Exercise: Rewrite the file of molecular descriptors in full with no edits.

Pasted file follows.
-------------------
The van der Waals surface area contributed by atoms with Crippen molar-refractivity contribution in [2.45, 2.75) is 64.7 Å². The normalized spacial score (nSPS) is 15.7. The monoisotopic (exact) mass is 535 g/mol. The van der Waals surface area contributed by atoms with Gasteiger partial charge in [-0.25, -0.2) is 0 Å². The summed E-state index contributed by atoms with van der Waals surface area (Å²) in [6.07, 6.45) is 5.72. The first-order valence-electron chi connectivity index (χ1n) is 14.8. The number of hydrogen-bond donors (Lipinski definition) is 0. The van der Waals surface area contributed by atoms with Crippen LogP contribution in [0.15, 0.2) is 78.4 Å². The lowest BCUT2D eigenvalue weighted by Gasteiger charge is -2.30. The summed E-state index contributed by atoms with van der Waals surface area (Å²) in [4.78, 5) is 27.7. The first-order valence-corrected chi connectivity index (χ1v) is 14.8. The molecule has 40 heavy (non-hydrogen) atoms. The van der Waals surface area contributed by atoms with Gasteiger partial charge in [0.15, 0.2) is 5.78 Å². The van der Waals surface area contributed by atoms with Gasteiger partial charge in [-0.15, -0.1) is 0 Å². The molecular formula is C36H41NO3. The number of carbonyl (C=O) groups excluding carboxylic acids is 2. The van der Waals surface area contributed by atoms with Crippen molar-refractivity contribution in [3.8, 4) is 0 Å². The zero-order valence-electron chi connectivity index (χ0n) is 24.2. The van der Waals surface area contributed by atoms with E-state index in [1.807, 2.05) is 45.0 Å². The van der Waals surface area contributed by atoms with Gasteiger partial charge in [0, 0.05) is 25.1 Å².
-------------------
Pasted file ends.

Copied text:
The van der Waals surface area contributed by atoms with Crippen molar-refractivity contribution in [2.45, 2.75) is 64.7 Å². The normalized spacial score (nSPS) is 15.7. The monoisotopic (exact) mass is 535 g/mol. The van der Waals surface area contributed by atoms with Gasteiger partial charge in [-0.25, -0.2) is 0 Å². The summed E-state index contributed by atoms with van der Waals surface area (Å²) in [6.07, 6.45) is 5.72. The first-order valence-electron chi connectivity index (χ1n) is 14.8. The number of hydrogen-bond donors (Lipinski definition) is 0. The van der Waals surface area contributed by atoms with Crippen LogP contribution in [0.15, 0.2) is 78.4 Å². The lowest BCUT2D eigenvalue weighted by Gasteiger charge is -2.30. The summed E-state index contributed by atoms with van der Waals surface area (Å²) in [4.78, 5) is 27.7. The first-order valence-corrected chi connectivity index (χ1v) is 14.8. The molecule has 40 heavy (non-hydrogen) atoms. The van der Waals surface area contributed by atoms with Gasteiger partial charge in [0.15, 0.2) is 5.78 Å². The van der Waals surface area contributed by atoms with Gasteiger partial charge in [-0.15, -0.1) is 0 Å². The molecular formula is C36H41NO3. The number of carbonyl (C=O) groups excluding carboxylic acids is 2. The van der Waals surface area contributed by atoms with Crippen molar-refractivity contribution in [3.8, 4) is 0 Å². The zero-order valence-electron chi connectivity index (χ0n) is 24.2. The van der Waals surface area contributed by atoms with E-state index in [1.807, 2.05) is 45.0 Å². The van der Waals surface area contributed by atoms with Gasteiger partial charge in [0, 0.05) is 25.1 Å².